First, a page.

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Vitamin D supplementation as a control program against latent tuberculosis infection in Korean high school students
Eun Hee Kimorcid, Jong-Myon Baeorcid
Epidemiol Health 2018;40:e2018035.
DOI: https://doi.org/10.4178/epih.e2018035
Published online: July 27, 2018

Department of Preventive Medicine, Jeju National University School of Medicine, Jeju, Korea

Correspondence: Jong-Myon Bae  Department of Preventive Medicine, Jeju National University School of Medicine, 102 Jejudaehak-ro, Jeju 63243, Korea  E-mail: jmbae@jejunu.ac.kr
• Received: April 25, 2018   • Accepted: July 25, 2018

©2018, Korean Society of Epidemiology

This is an open-access article distributed under the terms of the Creative Commons Attribution License (http://creativecommons.org/licenses/by/4.0/), which permits unrestricted use, distribution, and reproduction in any medium, provided the original work is properly cited.

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  • The prevalence of latnet Mycobacterium tuberculosis infection (LTBI) in the first-grade high school students in South Korea was 2.1%, which was the lowest level at congregated settings in 2017. For LTBI cases refusing anti-tuberculosis (TB) medication or having poor compliance, additional support should be considered. Eight systematic reviews concluded that vitamin D (VD) deficiency is a risk factor for TB. While three of four South Korean adolescents were VD deficiency, VD supplementation could be a practical remedy to protect LTBI students of refusing anti-TB medication or having poor compliance.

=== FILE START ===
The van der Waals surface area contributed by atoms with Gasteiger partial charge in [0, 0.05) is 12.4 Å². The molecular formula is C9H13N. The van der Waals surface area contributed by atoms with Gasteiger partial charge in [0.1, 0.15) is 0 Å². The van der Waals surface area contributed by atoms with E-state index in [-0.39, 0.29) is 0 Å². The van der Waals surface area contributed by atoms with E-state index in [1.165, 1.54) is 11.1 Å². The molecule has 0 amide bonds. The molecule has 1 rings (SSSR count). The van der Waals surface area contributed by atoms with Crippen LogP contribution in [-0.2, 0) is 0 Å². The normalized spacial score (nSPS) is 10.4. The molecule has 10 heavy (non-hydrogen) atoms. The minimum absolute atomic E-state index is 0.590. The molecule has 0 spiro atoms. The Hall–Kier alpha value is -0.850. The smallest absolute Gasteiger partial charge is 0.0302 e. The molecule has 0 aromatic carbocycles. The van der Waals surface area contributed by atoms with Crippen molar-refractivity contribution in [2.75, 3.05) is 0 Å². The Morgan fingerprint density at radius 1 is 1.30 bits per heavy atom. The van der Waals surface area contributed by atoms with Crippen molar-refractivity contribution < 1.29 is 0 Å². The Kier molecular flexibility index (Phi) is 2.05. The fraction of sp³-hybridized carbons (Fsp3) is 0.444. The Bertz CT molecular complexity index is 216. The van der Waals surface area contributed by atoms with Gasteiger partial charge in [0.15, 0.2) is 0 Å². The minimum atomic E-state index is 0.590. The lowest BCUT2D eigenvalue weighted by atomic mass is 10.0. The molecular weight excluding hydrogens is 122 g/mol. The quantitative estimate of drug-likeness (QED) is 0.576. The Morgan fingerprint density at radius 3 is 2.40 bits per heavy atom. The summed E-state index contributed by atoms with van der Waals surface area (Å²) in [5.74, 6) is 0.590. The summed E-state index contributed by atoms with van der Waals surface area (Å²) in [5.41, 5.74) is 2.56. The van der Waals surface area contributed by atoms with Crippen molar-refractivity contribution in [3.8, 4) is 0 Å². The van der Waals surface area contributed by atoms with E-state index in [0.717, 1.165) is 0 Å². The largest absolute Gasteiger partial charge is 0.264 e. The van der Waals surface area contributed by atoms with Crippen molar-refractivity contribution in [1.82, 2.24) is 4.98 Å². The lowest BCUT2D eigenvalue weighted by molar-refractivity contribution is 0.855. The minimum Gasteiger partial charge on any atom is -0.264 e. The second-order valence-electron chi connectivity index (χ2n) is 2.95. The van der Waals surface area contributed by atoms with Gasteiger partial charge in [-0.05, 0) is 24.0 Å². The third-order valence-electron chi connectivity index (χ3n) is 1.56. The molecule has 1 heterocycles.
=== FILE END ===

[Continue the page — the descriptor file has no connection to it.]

In order to reduce the incidence of tuberculosis (TB) in the country, the Korea Centers for Disease Control and Prevention (KCDC) launched a project in 2017 to administer prophylactic anti-TB drugs to persons who had tested positive for latent Mycobacterium tuberculosis infection (LTBI) [1]. However, because first-grade high school students among the target groups as selected by the Korean government are not covered in the World Health Organization guidelines on the management of LTBI published in 2015 [2], it has been pointed out that there is a lack of medical basis for selection of the project target groups [3].